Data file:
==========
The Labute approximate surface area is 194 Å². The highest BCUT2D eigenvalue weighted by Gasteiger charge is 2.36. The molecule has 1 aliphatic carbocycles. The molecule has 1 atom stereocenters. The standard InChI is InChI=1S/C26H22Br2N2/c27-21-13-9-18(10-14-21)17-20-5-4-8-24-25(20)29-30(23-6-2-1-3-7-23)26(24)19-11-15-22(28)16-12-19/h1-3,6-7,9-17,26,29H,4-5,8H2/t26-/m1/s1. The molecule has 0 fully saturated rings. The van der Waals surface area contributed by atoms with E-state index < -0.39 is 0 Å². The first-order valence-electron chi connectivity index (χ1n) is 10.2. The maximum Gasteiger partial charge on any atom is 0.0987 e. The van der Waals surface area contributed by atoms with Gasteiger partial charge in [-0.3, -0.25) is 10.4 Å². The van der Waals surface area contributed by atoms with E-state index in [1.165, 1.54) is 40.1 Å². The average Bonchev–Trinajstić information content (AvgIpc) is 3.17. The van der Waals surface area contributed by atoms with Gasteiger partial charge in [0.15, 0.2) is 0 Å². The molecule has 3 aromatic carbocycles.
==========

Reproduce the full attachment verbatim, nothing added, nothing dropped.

The Labute approximate surface area is 194 Å². The highest BCUT2D eigenvalue weighted by Gasteiger charge is 2.36. The molecule has 1 aliphatic carbocycles. The molecule has 1 atom stereocenters. The standard InChI is InChI=1S/C26H22Br2N2/c27-21-13-9-18(10-14-21)17-20-5-4-8-24-25(20)29-30(23-6-2-1-3-7-23)26(24)19-11-15-22(28)16-12-19/h1-3,6-7,9-17,26,29H,4-5,8H2/t26-/m1/s1. The molecule has 0 fully saturated rings. The van der Waals surface area contributed by atoms with E-state index < -0.39 is 0 Å². The first-order valence-electron chi connectivity index (χ1n) is 10.2. The maximum Gasteiger partial charge on any atom is 0.0987 e. The van der Waals surface area contributed by atoms with Gasteiger partial charge in [-0.3, -0.25) is 10.4 Å². The van der Waals surface area contributed by atoms with E-state index in [1.165, 1.54) is 40.1 Å². The average Bonchev–Trinajstić information content (AvgIpc) is 3.17. The van der Waals surface area contributed by atoms with Gasteiger partial charge in [0.15, 0.2) is 0 Å². The molecule has 3 aromatic carbocycles.